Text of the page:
Here’s a quote that exemplifies what Flores felt when he spoke to the NFL Network:

“We need change,” Flores said. “The hiring practices in the National Football League — the numbers speak for themselves. … I’ve been in this league 18 years, and the National Football League is an example to the world, it really is. People follow the lead of the National Football League. They just do. That’s how powerful this league is. There’s an opportunity here, there really is.”

I can not talk about the NFL and racism in the same sentence without bringing up the Las Vegas Raiders.

Al Davis is a legend for obvious football reasons, but his push for diversity during his time as owner and general manager of the Raiders is what made him special.

His first call for action was back in 1963, when the Raiders were set for an exhibition game in Mobile, Alabama, but Davis’ black players weren’t allowed in the locker room due to the state’s segregation laws. This infuriated Davis and he demanded the game be played in Oakland. Davis pulled his team from the exhibition and forced a move to Oakland. 

Just two years later, in 1965, Davis forced the AFL All-Star game to be moved from New Orleans to Houston, again because of the racial discrimination his players faced. He implemented a rule where his football club would not play in cities where his Black players were forced to be segregated from the rest of the players the same year.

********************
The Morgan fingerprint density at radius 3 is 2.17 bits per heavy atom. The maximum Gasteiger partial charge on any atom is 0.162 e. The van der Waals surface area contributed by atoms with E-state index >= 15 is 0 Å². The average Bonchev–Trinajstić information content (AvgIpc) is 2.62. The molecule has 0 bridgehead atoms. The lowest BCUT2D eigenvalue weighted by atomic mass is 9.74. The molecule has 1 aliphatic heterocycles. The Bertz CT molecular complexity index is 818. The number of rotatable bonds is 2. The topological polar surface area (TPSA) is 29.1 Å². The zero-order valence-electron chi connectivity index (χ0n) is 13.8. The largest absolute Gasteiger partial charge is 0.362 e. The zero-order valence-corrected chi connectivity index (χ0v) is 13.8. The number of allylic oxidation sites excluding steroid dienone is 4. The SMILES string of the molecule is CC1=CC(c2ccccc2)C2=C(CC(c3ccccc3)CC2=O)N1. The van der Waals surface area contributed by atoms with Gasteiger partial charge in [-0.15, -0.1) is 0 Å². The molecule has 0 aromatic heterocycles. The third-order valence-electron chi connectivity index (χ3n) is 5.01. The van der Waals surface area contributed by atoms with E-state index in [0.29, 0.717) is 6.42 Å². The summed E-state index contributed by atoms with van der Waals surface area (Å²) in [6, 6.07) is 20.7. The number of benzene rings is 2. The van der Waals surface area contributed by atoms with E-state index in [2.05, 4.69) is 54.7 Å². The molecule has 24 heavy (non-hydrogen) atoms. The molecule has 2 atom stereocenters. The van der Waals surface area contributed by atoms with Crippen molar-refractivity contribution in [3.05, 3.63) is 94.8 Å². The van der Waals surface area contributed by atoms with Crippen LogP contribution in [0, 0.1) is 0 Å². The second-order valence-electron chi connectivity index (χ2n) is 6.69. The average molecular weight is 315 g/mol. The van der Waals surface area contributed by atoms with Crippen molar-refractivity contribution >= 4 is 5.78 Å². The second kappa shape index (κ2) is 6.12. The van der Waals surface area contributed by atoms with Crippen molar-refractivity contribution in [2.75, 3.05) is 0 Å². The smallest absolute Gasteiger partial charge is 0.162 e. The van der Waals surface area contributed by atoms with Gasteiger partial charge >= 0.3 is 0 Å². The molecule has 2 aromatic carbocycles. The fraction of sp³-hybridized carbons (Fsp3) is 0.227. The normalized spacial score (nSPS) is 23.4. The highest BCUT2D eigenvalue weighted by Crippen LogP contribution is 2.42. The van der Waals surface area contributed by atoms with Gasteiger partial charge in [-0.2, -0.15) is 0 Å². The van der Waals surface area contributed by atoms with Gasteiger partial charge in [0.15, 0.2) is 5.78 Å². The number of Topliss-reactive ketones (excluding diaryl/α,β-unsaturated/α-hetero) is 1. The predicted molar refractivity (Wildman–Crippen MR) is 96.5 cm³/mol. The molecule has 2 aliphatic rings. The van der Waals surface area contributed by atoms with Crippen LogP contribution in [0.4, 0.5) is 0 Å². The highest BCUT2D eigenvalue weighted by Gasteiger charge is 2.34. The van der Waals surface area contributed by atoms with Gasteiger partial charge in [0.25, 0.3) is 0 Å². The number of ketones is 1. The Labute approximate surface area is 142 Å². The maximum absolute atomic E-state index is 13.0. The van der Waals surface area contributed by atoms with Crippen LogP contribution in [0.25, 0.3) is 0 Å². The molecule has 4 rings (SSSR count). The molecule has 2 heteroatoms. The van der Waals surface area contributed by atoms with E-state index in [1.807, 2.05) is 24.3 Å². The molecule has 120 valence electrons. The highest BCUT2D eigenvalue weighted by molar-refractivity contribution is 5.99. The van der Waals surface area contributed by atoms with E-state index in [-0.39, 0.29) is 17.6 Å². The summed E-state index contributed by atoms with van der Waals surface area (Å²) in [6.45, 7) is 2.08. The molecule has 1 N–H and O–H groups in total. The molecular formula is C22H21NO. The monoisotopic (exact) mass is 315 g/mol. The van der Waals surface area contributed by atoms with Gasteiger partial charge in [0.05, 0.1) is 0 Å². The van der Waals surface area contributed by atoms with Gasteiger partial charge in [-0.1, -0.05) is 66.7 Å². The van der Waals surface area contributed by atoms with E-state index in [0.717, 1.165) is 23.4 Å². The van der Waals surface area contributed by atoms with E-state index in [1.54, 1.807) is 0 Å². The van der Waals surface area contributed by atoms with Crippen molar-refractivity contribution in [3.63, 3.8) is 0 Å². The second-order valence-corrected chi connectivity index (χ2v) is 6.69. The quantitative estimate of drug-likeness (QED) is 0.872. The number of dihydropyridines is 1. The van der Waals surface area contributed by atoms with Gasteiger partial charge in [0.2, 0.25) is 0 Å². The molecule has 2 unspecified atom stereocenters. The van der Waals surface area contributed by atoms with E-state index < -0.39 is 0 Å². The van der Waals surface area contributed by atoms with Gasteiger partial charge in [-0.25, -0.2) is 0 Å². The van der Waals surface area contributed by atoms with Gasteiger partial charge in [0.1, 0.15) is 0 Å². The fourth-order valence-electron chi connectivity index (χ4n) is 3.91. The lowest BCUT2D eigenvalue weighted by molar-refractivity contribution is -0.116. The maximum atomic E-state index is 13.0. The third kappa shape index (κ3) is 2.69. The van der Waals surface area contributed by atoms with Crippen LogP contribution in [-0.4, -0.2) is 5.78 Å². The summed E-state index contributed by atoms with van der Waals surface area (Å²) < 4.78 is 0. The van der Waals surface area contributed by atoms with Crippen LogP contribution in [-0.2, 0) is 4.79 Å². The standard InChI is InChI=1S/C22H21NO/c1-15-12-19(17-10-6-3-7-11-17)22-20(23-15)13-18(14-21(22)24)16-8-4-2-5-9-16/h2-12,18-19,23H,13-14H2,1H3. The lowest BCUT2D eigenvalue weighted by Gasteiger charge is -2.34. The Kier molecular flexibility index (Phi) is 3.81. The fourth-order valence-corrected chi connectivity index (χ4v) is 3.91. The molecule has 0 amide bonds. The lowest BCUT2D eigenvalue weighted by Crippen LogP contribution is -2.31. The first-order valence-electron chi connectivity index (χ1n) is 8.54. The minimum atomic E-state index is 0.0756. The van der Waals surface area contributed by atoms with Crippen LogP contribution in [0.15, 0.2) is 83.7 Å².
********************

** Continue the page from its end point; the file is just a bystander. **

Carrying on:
In 1968 Eldridge Dickey became the first ever Black quarterback drafted, and it’s no surprise that it was Davis who drafted him.

In 1989 Davis hired Art Shell as his head coach. He became the first ever African-American head coach in the history of the NFL. 

Do you see the trend? Davis made sure the Raiders were diverse and pushed for racial equity..

This doesn’t make the franchise a saint. His son Mark Davis has his own blunders, such as when he made an insensitive George Floyd tweet and the hiring of Jon Gruden as his racist, homophobic and misogynistic head coach.

Every franchise has its definite flaws when it comes to racism and could surely be doing more. It just doesn’t make sense to me. How can a league whose product depends on the contributions of African Americans, not treat them equally to their white counterparts?

The league leeches off of Black people for their source of revenue, but won’t give them the same chances it gives to white people.

The NFL has repeatedly shown it is stubborn and won’t change, because all these white owners just want their buddies as head coaches. This should’ve been done a long time ago. It’s a matter of looking past skin color and hiring the right people for the job. Being racist to the people who carry your brand — gets you nowhere. 

I hope players and coaches continue to talk about these issues going forward and continue to let us know how the league isn’t doing their part in the racial equality hunt.
Javier Hernandez can be reached at [email protected] or @jhm1226 on Twitter.